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HPV and Men

HPV in Men – Causes, Diagnosis and its Treatment

Introduction

The human papilloma virus (HPV) is spread through sexual contact and can spread via vaginal, anal or oral sex. It can also spread through intimate skin contact during sexual activity, if the skin had cuts or breaks in it. All sexually active men and women can get HPV and it is thought that the majority of sexually active people will get infected with HPV at some point during their lifetime. In most people the viral infection remains asymptomatic, with the virus eventually leaving the body within three years. In others, it can go on to cause genital warts and cancers. In fact HPV infection in men increases their risk of getting genital cancers.

Cause

There are more than 100 types of human papilloma viruses. A person may also be infected with more than one type of HPV at a time. HPV types 6 and 11 cause genital warts in both men and women. Other types (30 or so) may cause cancer, for instance cervical cancer in women and anal or penile cancers in men with persistent HPV infections.

HPV infection is spread through vaginal, anal and oral sex. Since in the majority of cases, the infection shows no signs or symptoms, HPV spread happens easily.

Risk Factors:

Some men are found to be at a greater risk for the development of HPV related cancers. These men include those with compromised immune systems such as those infected with human immunodeficiency virus (HIV) and men who engage in anal sex. The latter are more likely to have anal cancers. Cigarette smoking and a history of genital cancers are also associated with an increased risk.

Clinical Presentation

HPV infections in men usually go away without producing any symptoms; however in cases in which the virus stays in the body, it can cause genital warts or certain kinds of cancers.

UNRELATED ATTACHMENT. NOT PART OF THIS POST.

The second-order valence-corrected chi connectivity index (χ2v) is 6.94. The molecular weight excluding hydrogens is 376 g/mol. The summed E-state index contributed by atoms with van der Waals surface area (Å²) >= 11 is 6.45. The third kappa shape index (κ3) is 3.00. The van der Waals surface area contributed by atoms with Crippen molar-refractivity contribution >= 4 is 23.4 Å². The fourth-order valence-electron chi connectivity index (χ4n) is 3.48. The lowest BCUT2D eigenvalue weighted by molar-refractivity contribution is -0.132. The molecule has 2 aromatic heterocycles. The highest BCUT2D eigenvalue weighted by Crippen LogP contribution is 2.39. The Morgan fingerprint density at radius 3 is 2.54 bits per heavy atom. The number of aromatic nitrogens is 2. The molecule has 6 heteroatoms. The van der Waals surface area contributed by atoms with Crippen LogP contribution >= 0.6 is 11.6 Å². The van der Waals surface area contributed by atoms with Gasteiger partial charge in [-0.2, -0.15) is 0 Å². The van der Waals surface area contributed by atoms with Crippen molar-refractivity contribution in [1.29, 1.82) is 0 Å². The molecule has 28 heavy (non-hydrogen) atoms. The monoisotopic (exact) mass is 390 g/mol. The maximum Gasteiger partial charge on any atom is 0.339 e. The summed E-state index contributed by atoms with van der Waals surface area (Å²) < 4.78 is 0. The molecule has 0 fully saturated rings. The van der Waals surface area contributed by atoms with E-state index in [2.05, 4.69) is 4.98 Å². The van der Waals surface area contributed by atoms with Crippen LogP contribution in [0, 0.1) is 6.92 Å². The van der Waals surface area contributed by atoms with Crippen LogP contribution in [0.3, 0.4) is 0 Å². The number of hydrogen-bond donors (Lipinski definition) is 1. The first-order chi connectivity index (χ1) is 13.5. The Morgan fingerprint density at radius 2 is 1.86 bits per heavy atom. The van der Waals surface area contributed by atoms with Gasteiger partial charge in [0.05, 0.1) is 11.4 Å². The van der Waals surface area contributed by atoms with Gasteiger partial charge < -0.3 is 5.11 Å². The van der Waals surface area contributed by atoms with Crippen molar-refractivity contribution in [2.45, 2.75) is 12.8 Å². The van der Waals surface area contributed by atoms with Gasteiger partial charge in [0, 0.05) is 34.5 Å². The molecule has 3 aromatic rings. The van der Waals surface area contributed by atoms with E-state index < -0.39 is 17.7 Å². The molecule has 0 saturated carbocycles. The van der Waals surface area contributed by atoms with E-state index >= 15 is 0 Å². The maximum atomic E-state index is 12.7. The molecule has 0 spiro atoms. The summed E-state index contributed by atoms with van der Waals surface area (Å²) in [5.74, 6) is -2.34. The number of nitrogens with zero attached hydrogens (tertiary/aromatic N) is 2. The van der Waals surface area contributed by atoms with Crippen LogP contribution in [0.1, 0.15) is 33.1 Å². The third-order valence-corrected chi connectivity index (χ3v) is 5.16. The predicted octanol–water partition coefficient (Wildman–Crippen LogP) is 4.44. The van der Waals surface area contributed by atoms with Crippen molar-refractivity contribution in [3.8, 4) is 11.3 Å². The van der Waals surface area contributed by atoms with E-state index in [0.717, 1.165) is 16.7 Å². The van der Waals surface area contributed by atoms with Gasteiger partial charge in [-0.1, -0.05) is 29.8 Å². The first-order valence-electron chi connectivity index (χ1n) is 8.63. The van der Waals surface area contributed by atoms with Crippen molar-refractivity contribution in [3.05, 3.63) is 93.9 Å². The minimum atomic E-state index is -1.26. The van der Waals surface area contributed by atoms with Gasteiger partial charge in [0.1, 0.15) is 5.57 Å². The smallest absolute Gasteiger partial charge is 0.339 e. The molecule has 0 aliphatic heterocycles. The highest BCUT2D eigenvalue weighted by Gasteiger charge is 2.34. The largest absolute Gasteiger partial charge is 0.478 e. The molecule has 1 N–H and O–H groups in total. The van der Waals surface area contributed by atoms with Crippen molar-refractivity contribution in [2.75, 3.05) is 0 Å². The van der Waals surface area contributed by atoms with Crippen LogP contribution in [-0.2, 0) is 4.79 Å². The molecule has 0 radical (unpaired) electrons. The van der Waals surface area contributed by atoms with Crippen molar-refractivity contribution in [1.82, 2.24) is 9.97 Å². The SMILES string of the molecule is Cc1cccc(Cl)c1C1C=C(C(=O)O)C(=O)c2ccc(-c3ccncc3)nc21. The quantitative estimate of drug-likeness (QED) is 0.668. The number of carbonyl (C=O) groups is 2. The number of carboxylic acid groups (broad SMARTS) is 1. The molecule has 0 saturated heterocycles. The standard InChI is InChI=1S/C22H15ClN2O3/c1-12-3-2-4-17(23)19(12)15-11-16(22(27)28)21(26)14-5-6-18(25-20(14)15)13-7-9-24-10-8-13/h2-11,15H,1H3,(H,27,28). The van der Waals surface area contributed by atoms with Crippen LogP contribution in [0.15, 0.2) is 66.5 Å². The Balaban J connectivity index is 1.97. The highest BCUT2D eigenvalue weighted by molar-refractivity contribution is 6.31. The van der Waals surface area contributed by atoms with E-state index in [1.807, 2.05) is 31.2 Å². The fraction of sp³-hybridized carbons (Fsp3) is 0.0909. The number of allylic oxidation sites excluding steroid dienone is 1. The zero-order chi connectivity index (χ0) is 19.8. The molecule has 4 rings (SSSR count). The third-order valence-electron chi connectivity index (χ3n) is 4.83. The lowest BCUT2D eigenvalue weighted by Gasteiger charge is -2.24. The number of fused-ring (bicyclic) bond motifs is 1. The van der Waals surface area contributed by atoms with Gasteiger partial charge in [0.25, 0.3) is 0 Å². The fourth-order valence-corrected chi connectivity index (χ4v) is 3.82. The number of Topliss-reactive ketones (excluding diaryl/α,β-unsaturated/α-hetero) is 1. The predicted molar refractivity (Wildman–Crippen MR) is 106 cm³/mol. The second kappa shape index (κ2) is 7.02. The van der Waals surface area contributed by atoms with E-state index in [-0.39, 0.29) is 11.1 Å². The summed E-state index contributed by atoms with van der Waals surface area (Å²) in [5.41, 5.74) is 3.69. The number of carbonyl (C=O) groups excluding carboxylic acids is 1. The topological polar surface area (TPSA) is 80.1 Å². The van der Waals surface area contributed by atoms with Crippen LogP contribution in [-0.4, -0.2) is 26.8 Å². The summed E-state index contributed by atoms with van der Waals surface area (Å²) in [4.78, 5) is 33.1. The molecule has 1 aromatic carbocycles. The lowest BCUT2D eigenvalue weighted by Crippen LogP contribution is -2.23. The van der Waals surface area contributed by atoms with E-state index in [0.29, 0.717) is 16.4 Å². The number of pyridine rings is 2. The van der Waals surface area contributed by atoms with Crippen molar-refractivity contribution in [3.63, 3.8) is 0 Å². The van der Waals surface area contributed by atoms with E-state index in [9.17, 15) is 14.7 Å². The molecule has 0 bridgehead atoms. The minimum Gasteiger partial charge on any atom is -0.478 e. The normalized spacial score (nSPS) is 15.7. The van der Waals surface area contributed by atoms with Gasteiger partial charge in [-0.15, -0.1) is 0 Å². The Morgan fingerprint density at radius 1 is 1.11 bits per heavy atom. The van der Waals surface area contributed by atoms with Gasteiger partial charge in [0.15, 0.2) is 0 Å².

Genital warts are caused by HPV types of relatively low risk (6 and 11). Genital warts are flesh colored bumps or growths seen in the genital region. In men, they most often appear near the anus. Infected men may experience symptoms such as burning, itching, pain and/or soreness in the genital area.

In men, HPV related cancers are not as common as women and mostly affect men with a weakened immune system. The cancers are caused by HPV types that are considered high risk (ex. HPV 16 and 18). The cancers caused by HPV in men include penile and anal cancer. The virus can also cause oropharyngeal cancer, which affects the tongue, tonsils, soft palate and pharynx.

Diagnosis

Unlike women, men do not normally get routinely screened for HPV. However in high-risk individuals such as gay or bisexual men, it is recommended that anal pap tests be done. An anal pap test involves collecting cells from the anus and checking them under a microscope for abnormalities.

HPV related genital warts and cancers are more easily diagnosed. A doctor will usually examine the genital area of a man to check for warts. Some doctors may choose to use a mild acetic acid (vinegar) solution, to help make the warts more visible.

Anal cancer can be asymptomatic but in some cases it is accompanied by bleeding, pain and itching in the genital area, strain during bowel movement, anal discharge, swollen lymph nodes in the genital area and abnormal bowel habits. Diagnosis of anal cancer is done by recording a person’s medical history and doing a physical exam of the rectal area including endoscopy (anoscopy and/or protoscopy). If anal cancer is suspected, a biopsy or imaging tests (ultrasound, CT scan, MRI etc.) may be performed.

Treatment for HPV

There is currently no treatment for HPV infection. Treatment involves treating the associated health conditions caused by the virus.

Treatment for genital warts includes cryotherapy (freezing them), surgical removal and/or prescription topical creams. Repeat treatments may be necessary and in some cases, doctors discourage wart removal as they are likely to go away on their own.

Treatment for anal cancer is determined by the stage at which the cancer is detected, the size and spread of the cancerous tumor and the health status of the individual. Radiation, chemotherapy and surgery may then be recommended.

Prevention

  1. Safe sex practices can lower the risk of HPV infection considerably. Use of condoms, limiting sexual partners, monogamy and abstinence lowers a person’s chances of getting not just HPV but other sexually transmitted infections (STIs) too.
  2. HPV vaccines Gardasil and Gardasil 9 can protect men against the types of HPV that cause genital warts and cancers. For vaccines to be effective, individuals need to get them before becoming sexually active. It is therefore recommended that boys at the age of 11-12 years be vaccinated. In cases, where men have not been vaccinated at a young age, they may get the vaccine through the age of 26 especially in men belonging to high-risk groups (gay and bisexual and immuno-compromised men).